It is for this reason that we see so many of the same colors in homes. Not unlike the genius who doesn’t see the value in having a varied wardrobe always looking the same, home designers fall into this same trap. Color is too personal and complicated, so there are the ubiquitous colors: Navajo White, Swiss Coffee, Dove White, and now Gray Whisper. While functional, these colors neither accent structures nor neighborhoods. They are vanilla. They are easy.
We believe color is grander than just a simple paint swatch. It is tonal; it is musical; it is essential.
As the conversation became more nuanced it drifted to the great color theorists. While there are others, the first is Joseph Albers, whose work most every artist knows. He is most famous for his superimposed color squares. And, while much of his writing takes on a scientific or philosophical bent, the principle he adhered to most greatly was curiosity, like a scientist, always seeking the unexpected. He believed color is not static and that “color the most relative medium in art.” This was the first reference given to the client.
Joseph Albers in Mexico, by Nur Guzeldere - Guggenheim Museum, 2018
It was with Albers that the discussion of what to paint the home expanded. For the house painter, it was a conversation without end, but in the end an important conversation. While the front door quickly became the Benjamin Moore’s color “Citrus Burst” #364, the rest of the house remained a question.1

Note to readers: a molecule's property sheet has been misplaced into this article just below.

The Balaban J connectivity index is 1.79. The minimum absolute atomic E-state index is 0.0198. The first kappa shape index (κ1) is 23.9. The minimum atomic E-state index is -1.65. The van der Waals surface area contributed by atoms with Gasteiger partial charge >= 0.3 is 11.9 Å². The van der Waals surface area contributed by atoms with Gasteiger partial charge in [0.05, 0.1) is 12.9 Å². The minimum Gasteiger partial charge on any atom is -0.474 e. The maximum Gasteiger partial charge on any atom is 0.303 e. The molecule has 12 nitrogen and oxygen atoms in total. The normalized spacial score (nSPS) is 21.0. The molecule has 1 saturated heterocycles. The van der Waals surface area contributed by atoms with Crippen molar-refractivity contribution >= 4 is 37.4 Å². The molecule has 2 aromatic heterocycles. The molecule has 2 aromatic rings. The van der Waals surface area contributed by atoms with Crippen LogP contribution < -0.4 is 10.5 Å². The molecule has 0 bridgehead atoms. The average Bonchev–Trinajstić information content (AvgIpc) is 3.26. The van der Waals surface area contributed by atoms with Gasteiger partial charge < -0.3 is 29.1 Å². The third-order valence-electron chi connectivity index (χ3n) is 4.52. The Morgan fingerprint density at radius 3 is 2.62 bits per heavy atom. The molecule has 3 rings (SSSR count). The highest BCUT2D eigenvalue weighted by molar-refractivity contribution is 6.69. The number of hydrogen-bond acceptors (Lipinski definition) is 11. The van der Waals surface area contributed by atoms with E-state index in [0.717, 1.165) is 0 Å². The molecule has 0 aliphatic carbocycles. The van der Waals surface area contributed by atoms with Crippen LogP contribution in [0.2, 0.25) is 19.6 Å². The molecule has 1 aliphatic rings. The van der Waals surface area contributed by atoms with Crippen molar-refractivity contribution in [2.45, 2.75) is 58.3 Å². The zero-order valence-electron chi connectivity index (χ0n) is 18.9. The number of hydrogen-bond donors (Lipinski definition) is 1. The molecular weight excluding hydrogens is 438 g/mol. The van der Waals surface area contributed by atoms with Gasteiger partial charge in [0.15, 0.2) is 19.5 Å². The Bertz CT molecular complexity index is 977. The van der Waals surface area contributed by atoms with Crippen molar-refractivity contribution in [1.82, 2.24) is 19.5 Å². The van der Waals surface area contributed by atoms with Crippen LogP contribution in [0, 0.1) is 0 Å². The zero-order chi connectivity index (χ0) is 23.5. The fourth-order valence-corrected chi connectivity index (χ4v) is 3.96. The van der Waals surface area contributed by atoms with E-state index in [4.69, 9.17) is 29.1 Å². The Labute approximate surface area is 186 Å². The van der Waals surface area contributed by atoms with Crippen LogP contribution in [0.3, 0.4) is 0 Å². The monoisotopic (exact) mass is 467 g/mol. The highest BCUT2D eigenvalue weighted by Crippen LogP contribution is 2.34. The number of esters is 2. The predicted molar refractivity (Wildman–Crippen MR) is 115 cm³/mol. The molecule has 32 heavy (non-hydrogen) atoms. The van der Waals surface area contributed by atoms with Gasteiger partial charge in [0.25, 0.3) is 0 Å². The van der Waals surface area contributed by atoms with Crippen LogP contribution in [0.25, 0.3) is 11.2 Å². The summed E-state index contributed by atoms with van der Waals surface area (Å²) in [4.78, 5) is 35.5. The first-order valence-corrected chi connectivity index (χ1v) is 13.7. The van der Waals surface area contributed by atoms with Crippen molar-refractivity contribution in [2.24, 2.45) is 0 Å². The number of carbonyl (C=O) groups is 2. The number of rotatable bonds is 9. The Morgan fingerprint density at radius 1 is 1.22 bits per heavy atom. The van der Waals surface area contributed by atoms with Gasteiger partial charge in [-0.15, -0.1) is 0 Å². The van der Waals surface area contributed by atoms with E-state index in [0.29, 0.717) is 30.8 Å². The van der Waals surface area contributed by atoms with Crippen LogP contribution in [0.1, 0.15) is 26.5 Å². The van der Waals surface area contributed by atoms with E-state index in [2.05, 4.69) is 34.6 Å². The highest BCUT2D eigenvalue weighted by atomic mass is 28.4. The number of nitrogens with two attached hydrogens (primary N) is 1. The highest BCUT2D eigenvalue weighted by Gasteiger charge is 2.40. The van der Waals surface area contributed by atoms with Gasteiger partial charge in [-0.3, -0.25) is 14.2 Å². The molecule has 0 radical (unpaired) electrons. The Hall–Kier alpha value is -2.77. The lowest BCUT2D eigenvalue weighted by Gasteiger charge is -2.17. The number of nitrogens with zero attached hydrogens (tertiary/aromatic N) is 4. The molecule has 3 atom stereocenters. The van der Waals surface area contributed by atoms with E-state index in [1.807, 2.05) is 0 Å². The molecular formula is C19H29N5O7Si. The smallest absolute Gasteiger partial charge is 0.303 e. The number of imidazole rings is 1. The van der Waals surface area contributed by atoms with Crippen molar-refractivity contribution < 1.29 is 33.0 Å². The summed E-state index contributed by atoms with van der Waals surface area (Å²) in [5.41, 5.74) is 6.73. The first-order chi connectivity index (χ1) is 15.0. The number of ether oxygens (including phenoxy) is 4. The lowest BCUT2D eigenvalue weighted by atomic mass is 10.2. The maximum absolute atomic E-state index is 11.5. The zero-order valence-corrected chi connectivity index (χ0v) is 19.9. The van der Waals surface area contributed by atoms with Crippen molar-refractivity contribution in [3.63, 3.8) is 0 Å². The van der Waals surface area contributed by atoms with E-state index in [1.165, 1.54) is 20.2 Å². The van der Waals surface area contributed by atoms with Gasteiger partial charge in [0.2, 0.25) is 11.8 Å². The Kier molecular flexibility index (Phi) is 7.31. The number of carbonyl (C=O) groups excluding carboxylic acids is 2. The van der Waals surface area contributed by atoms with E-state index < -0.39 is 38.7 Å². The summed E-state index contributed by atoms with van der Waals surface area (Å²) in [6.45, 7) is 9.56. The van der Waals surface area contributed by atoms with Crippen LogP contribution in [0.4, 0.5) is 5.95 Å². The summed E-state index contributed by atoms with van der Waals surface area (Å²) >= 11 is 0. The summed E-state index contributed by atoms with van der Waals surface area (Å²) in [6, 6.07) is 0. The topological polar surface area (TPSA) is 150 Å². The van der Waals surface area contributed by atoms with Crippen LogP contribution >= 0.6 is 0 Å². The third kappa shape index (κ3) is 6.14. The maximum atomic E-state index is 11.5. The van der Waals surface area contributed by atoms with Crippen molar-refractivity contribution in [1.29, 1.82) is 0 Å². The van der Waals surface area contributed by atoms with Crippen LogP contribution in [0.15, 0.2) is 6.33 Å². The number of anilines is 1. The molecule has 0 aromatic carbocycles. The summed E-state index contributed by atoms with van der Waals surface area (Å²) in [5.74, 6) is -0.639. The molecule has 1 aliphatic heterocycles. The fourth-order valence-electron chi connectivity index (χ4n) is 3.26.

The greatest challenge with color is that it is infinite and a subtle shift in hue, chroma, value, and saturation can result in an exciting color or something that leaves the observer feeling flat. For example, Benjamin Moore's Chelsea Gray is a nice safe color that does not influence other colors or change with different lighting conditions. It is in our opinion flat and was not selected.
The artist Ad Reinhardt, another color theorist, was shared with the client. Reinhardt built a career around understanding how color influences its surroundings and as well as how it is influenced by light. Below is a small section of one of his paintings. Working with black for the last ten years of his life, he would tint black in various ways while keeping the value of adjacent blacks the same.